GENET archive


ANIMALS: Pig to human transplantation getting closer

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SOURCE: Newswise, USA

AUTHOR: Lippincott Williams & Wilkins, USA


DATE:   19.07.2007

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Newswise — Experiments using pigs genetically engineered for compatibility with the human immune system have raised hopes that cross-species transplantation could soon become an option for patients with diabetes and other currently incurable diseases. However, many scientific hurdles remain before the ultimate goal of inducing long-term tolerance of animal tissues and organs in human recipients, according to a special paper in the July 15 issue of the journal Transplantation, published by Lippincott Williams & Wilkins, a part of Wolters Kluwer Health.

”The potential benefits of successful xenotransplantation to large numbers of patients with very differing clinical conditions remain immense, fully warranting the current efforts being made to work towards its clinical introduction,” concludes the article. The lead author is Dr. David Cooper of Thomas E. Starzl Transplantation Institute, University of Pittsburgh Medical Center.

Dr. Cooper and colleagues review progress to date with a strain of pigs genetically engineered in the hope of addressing chronic shortages of organs and tissues for transplantation. The animals lack the gene responsible for ”alpha-1,3-galactosyltransferase” (GT)—an enzyme normally present in the pig vascular system. Humans have natural, preformed antibodies to GT, resulting in immediate (acute) rejection of any pig-to-human transplant.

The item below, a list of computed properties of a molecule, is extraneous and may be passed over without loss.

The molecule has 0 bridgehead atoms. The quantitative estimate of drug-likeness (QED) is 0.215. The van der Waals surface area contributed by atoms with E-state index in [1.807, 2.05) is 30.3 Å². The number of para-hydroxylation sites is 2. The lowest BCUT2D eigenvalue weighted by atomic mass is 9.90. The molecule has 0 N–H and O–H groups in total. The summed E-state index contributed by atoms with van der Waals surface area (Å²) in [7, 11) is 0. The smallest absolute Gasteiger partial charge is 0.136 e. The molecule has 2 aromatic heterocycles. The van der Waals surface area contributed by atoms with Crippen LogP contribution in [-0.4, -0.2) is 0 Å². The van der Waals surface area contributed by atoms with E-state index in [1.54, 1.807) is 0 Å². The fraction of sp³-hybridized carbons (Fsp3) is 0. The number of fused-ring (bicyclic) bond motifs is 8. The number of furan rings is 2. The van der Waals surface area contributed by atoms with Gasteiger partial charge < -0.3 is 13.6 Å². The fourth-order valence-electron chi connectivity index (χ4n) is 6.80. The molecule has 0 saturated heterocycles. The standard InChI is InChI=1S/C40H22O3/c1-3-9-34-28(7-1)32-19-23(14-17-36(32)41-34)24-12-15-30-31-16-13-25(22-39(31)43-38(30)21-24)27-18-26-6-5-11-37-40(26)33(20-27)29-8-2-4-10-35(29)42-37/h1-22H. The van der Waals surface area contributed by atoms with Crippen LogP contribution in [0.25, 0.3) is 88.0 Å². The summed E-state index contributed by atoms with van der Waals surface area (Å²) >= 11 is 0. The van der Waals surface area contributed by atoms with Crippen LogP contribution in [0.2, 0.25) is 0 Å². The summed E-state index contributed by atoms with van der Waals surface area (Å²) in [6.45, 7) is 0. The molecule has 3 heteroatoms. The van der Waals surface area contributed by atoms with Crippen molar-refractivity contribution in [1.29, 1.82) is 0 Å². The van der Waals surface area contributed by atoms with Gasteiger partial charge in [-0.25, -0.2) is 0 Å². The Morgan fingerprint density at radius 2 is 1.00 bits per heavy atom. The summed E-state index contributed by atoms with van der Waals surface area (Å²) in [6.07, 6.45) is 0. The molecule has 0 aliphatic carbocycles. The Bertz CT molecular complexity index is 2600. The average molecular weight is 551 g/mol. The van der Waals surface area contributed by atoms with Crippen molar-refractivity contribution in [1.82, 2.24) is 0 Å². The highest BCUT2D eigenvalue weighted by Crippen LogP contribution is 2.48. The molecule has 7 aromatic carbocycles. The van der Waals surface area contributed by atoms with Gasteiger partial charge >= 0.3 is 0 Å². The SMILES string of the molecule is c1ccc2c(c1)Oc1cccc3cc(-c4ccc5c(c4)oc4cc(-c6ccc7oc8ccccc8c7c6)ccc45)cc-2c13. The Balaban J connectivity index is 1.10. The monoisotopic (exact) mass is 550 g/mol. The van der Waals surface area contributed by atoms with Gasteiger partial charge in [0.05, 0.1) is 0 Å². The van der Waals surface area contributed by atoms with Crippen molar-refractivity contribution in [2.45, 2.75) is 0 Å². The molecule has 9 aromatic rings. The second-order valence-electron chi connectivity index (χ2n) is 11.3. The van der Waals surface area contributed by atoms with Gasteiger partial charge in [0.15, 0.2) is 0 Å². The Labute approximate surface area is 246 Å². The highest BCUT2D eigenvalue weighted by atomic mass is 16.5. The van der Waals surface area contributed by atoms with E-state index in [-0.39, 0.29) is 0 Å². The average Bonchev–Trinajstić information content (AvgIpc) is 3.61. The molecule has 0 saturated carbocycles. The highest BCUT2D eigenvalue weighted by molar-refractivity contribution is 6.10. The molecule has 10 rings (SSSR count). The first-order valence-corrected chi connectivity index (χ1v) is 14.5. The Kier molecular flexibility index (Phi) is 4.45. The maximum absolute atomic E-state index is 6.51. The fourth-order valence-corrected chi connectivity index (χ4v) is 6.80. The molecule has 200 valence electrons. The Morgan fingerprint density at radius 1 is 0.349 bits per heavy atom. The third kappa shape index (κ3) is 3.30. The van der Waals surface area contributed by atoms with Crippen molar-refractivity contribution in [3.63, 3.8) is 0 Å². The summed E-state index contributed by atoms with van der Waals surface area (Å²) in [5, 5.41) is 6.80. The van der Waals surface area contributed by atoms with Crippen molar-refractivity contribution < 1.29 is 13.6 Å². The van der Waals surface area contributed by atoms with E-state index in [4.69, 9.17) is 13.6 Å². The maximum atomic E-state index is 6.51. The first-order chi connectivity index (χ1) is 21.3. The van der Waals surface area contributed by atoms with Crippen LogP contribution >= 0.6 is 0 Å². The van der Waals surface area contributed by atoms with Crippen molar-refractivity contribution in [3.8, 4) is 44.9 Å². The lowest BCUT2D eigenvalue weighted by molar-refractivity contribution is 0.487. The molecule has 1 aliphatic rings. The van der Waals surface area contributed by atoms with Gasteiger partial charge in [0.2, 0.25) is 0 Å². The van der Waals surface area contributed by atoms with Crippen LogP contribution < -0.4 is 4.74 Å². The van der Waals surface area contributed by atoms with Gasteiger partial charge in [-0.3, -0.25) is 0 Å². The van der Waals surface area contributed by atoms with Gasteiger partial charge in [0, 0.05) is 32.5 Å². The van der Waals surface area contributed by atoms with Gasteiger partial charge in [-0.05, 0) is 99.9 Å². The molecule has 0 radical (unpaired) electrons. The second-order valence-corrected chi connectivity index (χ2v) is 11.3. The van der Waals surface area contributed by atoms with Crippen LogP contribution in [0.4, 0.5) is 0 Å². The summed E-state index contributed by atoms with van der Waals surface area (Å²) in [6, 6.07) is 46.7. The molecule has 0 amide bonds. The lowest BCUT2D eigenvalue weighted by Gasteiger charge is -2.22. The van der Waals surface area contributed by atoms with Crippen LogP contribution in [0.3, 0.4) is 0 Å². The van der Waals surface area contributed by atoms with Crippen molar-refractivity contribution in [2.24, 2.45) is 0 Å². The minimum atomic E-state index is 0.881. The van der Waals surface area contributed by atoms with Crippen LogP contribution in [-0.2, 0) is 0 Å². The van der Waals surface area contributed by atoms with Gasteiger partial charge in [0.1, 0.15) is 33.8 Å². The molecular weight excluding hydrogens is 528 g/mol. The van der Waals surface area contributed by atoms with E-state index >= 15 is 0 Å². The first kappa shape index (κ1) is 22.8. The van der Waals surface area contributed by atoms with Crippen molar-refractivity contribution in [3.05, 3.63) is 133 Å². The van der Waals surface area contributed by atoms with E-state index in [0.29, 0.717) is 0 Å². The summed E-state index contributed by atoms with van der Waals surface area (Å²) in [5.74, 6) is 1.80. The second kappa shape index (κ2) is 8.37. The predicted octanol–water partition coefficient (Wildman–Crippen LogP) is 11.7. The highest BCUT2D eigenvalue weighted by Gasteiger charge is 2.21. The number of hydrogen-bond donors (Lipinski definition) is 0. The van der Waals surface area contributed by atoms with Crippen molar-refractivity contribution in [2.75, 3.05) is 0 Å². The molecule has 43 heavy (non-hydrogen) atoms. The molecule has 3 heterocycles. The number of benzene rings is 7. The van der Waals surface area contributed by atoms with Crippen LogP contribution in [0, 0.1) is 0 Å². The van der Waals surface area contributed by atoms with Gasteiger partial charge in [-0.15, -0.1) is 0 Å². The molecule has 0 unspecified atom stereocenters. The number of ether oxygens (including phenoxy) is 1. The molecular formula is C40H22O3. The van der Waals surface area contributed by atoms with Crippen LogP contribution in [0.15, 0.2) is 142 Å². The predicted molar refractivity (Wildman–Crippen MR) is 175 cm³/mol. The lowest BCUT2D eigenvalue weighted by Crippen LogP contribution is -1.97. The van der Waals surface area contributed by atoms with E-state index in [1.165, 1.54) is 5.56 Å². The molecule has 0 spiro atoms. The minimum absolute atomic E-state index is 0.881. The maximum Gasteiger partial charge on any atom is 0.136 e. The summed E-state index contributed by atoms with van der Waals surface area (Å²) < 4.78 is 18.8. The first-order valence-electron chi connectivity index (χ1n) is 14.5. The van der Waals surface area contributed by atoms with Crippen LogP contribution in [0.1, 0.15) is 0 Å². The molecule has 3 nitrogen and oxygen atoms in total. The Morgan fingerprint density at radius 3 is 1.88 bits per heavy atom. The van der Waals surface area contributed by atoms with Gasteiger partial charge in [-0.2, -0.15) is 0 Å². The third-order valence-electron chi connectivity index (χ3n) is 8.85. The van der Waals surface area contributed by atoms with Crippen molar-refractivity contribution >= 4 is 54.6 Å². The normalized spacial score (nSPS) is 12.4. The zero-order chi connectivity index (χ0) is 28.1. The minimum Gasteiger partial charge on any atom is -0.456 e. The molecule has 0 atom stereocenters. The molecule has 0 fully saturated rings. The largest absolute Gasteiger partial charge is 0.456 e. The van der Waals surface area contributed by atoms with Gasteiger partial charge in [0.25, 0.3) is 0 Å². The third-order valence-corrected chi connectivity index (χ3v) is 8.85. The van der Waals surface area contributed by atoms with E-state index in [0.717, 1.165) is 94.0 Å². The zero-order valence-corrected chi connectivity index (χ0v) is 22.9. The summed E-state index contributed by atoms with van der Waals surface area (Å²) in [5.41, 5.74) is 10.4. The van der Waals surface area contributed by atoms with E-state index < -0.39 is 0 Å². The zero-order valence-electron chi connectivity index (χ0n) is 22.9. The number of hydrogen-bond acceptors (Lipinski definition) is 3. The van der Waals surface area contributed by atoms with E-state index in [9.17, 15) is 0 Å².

The fact that these genetically engineered ”GT-knockout” pigs lack GT removes one obstacle to cross-species transplantation, or xenotransplantation, between pigs and humans. Apart from the possible transplantation of organs such as the kidney or heart, pigs are also viewed as a potentially invaluable source of islet cells—the insulin-producing cells of the pancreas—for use in transplantation as a treatment for type 1 diabetes.

Preliminary studies have reported encouraging results with transplantation of organs from GT-KO pigs into nonhuman primates. Hearts transplanted from GT-KO pigs into baboons have survived for several months, without the need for intensive drug treatment to suppress the recipient animal’s immune system.

However, many obstacles remain to be overcome before exploratory studies of xenotransplantation from GT-KO pigs to humans can begin. The transplanted hearts do not show the pattern of acute, overwhelming rejection typical of cross-species transplantation. However, there is evidence of another type of rejection, characterized by blood clots developing in the small blood vessels.

This suggests a possible ”coagulation dysregulation” between pigs and primates. New approaches will be needed to address the problem: either improved approaches to immunosuppressant drug therapy or further genetic manipulation of the donor animals. Studies may also explore techniques of inducing immune tolerance between the animal donor and human recipient before the transplantation procedure is done—an approach that is not generally possible in human-to-human transplantation.

The development of GT-KO pigs has been a significant advance toward making xenotransplantation a reality. However, ”these organ-source pigs have not proved the ’quantum leap’ that had been hoped, and there are clearly other immunologic problems that require resolution before a clinical trial can be initiated,” according to Dr. Cooper and colleagues. More research is needed to identify the nature of the human antibodies to GT, and perhaps to further modify the GT-KO pigs to overcome the observed blood clotting problems.